Now, if you read as much as I do, you know the ONE main weakness that all heroes have; love. Heroes always care too much about people to actually get the job done, they want to save other people that aren't important. They get distracted and overwhelmed. Although, there is always something that they need to save; like most knights need to save a princess trapped in a tower (that was sarcasm, girls can climb the eff down like a ninja!). That is what they need to save, and not some person who got in the way, they can save themselves or die trying.
Anyway, yes, heroes don't take the task at hand seriously enough to fix in fast enough. Here are some tips on how to get the job done but awesomely:
Step 1: Make a hero that doesn't have a love interest in one of its friends (it's for the best)
Step 2: Make them have an awesome sidekick and not a dorky-get-in-the-way kind.
Step 3: Don't make them stop what they're doing to save somebody else that is not the main goal.
Step 4: Have them be heartless, but make them have a touching reason for fighting.
Step 5: Don't make them have a pet, it's just going to die anyway (save the tears for a YA novel).
I hope you liked these tips!
Most people want the readers to hate the villains, but the villains are always my favorites; they rich and dark backstories that you never get from the heroes life. Then again, if the hero does have a dark past, the villain usually has one even more so. Having a likable villain is probably the best thing ever; or writing a book that has neither a good guy nor a bad guy. When writing a book about baddies, you must include the following:
1. A SUPER (get it?) amazing and chilling backstory.
2. Normal life (like a hero's).
3. A home that suits the villain's personality.
4. Villain friends. (Most of you are probably wondering what I mean by 'Villain friends'. Well, if heroes can have teams then I think villains can have squads too.)
Anyway, the villain must have a normal life. They can't always been trying to take over the world; that's exhausting; therefore, make them have job, a family, and a pet. It makes the story interesting. Also, don't forget that the villain is most likely depressed, a sociopath, and probably a crazy person.
Fear. The word just sends shivers down your spine by simply hearing it, right? This is my absolute favorite thing to write about; manly because you can do anything and everything with it. Fear can create, sadness, loneliness, anger, resentment, insanity; it's like a god of emotion itself. Writer must control the fear in their characters and stories, because fear is the wildest thing there is. Making a character scared can cause numbness and shyness in their persona. It can be the greatest power anybody can have and control. That is us, that one person; the creator, the writer, and the builder of the fear that our characters have.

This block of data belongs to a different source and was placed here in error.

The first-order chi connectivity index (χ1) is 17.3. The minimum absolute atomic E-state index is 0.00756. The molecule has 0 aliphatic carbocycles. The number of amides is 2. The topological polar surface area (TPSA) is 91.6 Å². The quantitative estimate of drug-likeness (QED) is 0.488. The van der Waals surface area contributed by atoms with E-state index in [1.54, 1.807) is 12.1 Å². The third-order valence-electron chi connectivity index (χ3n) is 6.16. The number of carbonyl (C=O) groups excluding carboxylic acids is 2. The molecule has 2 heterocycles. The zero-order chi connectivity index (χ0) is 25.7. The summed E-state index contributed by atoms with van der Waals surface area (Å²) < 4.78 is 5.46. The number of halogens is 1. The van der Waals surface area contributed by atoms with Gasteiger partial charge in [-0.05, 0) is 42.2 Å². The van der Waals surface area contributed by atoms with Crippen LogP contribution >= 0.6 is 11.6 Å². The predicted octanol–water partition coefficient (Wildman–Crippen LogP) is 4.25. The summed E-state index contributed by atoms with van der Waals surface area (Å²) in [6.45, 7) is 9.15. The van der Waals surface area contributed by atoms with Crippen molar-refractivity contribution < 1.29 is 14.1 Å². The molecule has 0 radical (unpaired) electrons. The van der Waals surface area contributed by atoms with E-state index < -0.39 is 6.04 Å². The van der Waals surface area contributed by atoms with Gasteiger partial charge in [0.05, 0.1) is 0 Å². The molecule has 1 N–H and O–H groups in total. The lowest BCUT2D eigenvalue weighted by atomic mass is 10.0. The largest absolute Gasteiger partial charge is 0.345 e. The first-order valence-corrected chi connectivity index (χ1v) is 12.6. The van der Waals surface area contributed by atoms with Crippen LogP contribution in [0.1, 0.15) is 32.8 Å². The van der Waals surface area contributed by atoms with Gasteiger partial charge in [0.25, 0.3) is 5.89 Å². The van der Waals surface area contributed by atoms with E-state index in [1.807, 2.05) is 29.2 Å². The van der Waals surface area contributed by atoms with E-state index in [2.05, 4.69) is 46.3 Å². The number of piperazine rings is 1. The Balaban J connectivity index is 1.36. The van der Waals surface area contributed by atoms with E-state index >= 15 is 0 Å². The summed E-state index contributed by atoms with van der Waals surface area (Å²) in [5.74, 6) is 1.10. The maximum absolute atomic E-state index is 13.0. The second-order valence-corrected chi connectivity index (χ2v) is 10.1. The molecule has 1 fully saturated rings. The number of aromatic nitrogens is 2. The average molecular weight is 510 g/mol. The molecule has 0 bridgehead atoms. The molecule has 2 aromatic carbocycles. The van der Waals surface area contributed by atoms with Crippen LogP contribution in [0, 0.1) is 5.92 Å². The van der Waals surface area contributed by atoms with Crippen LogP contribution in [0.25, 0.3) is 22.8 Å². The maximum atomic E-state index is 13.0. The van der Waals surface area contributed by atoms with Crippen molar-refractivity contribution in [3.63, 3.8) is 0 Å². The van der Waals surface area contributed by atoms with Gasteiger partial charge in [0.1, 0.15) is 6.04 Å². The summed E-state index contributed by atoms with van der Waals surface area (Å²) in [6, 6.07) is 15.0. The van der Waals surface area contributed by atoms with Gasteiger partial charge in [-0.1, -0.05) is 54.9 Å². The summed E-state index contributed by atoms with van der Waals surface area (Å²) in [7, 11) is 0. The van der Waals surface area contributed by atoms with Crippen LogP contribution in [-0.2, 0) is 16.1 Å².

To create fear, there must be a root source; and many fears can branch out from it. Falling into a pit of lava and falling into water might be caused by a fear of falling in general. Although, there are many of the basic fears that a lot of people have: The dark, spiders, heights, shame, embarrassment, clowns, and donkeys (Well... Maybe the donkey thing is just me). Anyway, there are also fears that come for no reason: Heights, the dark, people ect. Then there are fears that come from different things. THIS is what you must play with.
Having this can make your book amazing and slightly frightening itself (which is what you want). It brings the reader in and wants them to read more about it. Make sure to never give away the fear all at the beginning or all at once; that brings on a terrible plot.
We've talked about normal characters, and sad characters, and mellow characters; but what about the crazy characters? I have a talent of writing great insane characters (you would know if you read 'The Art of Death'). Being insane can come on many, many levels.
Level 1: Obsession with fire, blood, torture ect.
Level 2: Hearing voices/ seeing things.
Level 3: Burning things and/or harming people.
Level 4: Not being able to feel any emotional trauma after killing somebody.
Level 5: A emotionless serial killer that always escapes even with the highest amount of security guards there has ever been.
So, yes, many levels of insane characters. I like to play around with these in varying degrees of crazy with my characters. Remember something: Not a lot of people write books about bad guys who stay bad. Making a character go insane is a little tricky, but think about it this way. You are locked in a room that is very small and always quiet, what do you start to do? Talk to yourself and get so paranoid that you hear and see things.
The MAIN character is the MAIN (get it?) thing you need to focus on before writing a book. They must be realistic (unless a sociopath or a psychopath) and have to have a personality that the reader can somewhat relate to. What I do is write parts of myself into the main character, in my book 'Life As He Knows It' I based the character (Ben Snow) off of myself; meaning he has my thoughts and feelings. But if you're a little weird (like me) and want what people call a 'normal' character, I suggest that you take some time to stalk people. DO NOT be creepy while doing this.
If you want a strong female character, I suggest that you read books and watch movies with strong female characters in them (not 'Twilight'). Examples: 'The Hunger Games', 'Paper Towns', and 'The True Lives of the Fabulous Killjoys'. Strong female characters don't HAVE to be main characters in other things. Stay away from classic vampire/werewolf novels.
If you are seeking a more mellow MC, I suggest that you spend some time at the beach and look at the waves. Think about how nice and calm it feels to be there, and not about writing at all. The best way to write a novel is to not think about writing a novel, just so you know. Walk through a field of flowers and think about how good the ground feels against you bare feet. It's nice to get away from loud people for an hour or two, yes?